Reading dialogue from Plato has been a big influence on Brennan and his career. Plato had a way of talking to people on an individual basis. Brennan took the observation and has built his business model around just that – personalization. He figures out what level of awareness a customer may have on the subject he is selling and curates a selling strategy off that knowledge. Brennan calls this life cycle marketing. He segregates emails based on how long people have been on his email list, what your interests are, and different skill levels. People buy more often when they feel an offer has been completely catered to them.
How does Brennan write such effective copy? He starts with someone’s pain and shows them he knows where they are in life, where they want to be, and what their dreams are. Nobody cares much about what the product is, they care about how it will help them get to their dream. Copywriting is more about curating that creating.
What is the best way to get your message or product out to people? What is the most effective platform of communication today? Email. Brennan has launched products through Twitter as opposed to email and the results are nowhere near the same. Email reaches a greater number of people and is not owned by one company – it is a decentralized platform. Michael and Brennan end the conversation talking website development and the importance of usability and simplicity in a website.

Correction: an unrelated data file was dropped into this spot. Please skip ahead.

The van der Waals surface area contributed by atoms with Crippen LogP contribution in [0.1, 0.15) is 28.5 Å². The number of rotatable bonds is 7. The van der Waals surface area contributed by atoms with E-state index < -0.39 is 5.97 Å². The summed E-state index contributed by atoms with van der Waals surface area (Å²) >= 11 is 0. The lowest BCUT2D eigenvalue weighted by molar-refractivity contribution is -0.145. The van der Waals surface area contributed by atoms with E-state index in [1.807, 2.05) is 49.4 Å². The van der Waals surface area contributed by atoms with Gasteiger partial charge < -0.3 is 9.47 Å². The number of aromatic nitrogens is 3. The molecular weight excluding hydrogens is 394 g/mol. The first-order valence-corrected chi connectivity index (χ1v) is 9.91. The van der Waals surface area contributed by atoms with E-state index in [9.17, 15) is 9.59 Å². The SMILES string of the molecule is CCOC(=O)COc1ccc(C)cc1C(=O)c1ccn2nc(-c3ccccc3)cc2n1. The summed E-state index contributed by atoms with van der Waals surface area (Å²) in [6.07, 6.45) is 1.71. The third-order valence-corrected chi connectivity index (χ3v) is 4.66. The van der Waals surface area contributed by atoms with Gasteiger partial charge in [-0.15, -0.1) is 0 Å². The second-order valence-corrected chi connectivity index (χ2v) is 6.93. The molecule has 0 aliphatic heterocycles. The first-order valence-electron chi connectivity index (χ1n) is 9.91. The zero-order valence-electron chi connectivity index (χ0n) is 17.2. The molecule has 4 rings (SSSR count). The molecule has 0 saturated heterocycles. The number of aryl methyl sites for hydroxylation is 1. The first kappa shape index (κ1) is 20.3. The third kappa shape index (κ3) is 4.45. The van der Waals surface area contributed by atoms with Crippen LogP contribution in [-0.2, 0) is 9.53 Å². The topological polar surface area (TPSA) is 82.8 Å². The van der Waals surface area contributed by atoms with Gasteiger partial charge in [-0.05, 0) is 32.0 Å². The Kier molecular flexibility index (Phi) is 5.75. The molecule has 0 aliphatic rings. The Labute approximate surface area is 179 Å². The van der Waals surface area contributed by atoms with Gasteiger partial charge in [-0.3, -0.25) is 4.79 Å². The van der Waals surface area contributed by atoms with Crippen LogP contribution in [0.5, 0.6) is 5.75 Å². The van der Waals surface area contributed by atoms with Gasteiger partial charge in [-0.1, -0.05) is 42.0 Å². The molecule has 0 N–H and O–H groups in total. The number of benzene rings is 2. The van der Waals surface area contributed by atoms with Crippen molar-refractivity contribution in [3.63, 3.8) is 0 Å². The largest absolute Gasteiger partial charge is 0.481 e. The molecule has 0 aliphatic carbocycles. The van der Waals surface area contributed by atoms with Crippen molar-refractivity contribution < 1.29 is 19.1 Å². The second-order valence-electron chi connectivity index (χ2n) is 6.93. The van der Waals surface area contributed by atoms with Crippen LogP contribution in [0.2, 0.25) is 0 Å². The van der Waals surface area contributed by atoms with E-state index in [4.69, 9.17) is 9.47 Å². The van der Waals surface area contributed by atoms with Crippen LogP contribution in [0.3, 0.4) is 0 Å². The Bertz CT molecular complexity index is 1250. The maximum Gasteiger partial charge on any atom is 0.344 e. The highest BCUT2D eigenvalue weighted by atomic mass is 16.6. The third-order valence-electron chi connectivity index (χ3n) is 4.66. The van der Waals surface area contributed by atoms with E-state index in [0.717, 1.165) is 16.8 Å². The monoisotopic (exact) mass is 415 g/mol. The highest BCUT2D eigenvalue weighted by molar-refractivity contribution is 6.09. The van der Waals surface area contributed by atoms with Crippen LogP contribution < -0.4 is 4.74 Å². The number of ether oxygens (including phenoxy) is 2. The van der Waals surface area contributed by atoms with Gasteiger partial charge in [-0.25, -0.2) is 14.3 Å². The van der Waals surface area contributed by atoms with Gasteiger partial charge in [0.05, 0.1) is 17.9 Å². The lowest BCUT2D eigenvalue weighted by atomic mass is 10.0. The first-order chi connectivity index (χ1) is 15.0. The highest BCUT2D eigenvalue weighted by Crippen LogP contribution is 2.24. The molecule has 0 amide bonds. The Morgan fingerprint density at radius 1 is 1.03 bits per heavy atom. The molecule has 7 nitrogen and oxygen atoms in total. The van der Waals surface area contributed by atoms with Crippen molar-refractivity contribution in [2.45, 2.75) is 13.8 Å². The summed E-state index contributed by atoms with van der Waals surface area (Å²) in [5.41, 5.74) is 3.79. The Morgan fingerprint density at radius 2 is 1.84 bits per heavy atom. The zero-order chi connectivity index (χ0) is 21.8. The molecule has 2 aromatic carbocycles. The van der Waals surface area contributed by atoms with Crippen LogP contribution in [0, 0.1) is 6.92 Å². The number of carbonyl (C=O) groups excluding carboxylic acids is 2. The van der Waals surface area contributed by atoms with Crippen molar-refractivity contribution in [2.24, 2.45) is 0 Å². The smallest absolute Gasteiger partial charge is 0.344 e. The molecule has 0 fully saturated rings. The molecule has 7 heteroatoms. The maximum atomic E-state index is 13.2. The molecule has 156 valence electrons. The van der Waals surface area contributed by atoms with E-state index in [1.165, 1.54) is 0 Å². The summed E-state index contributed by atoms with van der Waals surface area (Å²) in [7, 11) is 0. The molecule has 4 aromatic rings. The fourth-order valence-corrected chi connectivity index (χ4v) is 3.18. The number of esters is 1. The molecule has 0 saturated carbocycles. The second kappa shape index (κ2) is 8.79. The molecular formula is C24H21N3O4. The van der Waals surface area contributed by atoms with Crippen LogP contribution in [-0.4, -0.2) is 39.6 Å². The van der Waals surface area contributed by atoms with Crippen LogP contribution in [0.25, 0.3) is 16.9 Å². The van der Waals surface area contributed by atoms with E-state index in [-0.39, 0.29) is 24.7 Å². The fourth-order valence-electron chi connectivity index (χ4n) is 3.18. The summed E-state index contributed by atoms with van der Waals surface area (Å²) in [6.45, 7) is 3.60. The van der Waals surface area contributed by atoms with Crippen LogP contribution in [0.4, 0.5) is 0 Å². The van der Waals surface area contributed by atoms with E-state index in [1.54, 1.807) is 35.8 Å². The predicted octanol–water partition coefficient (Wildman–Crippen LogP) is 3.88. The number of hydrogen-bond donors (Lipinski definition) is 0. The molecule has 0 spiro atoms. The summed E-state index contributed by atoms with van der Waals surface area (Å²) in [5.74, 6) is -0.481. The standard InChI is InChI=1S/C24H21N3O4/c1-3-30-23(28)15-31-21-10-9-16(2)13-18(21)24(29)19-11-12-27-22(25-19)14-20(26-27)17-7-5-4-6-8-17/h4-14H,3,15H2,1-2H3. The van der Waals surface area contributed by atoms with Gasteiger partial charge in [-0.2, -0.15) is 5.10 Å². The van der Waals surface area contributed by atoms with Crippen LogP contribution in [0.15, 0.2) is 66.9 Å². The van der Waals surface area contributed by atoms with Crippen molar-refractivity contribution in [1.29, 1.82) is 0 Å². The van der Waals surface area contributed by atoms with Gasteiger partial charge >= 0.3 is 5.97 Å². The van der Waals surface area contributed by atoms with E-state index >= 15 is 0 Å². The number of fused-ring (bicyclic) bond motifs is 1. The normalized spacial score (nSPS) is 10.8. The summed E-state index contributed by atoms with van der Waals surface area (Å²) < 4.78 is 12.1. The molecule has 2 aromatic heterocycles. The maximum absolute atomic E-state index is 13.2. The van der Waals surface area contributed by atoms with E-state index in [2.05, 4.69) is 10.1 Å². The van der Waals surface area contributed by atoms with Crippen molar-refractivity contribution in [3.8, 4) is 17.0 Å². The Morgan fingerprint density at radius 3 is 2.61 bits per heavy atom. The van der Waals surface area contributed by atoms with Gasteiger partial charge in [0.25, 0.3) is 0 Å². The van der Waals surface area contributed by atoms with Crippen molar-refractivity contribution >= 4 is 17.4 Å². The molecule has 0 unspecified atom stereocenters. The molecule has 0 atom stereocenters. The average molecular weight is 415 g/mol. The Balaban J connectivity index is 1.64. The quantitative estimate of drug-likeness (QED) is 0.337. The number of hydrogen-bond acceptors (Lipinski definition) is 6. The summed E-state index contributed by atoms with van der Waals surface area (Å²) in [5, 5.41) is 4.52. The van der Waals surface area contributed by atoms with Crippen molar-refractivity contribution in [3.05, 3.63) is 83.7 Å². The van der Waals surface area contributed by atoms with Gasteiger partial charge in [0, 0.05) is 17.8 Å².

In this episode of Trend Following Radio:
Life cycle marketing
Predictive technical analysis is chart/pattern reading. Trend following, on the other hand, is reactive technical analysis – a diversified portfolio perspective of markets using momentum indicators. You never know what will happen in one market so you use diversification to hedge your bets. Predictive technical analysis has no evidence of success. Reactive technical analysis has decades of proof behind it. How do you find this proof? Seek out the track records of traders using trend following. You can see trend followers making and losing money over long periods of time.
Michael reads a review from a critic who is a fan of predictive technical analysis. Michael uses this review to further make his point – there is no chart that can be studied long enough that will tell you which way a market will move. Trading in this way is a recipe for failure. As Ed Seykota famously said, “Everyone gets what they want out of the markets.” When you trade as though you can predict the future, you will most certainly get what you want from the markets – failure.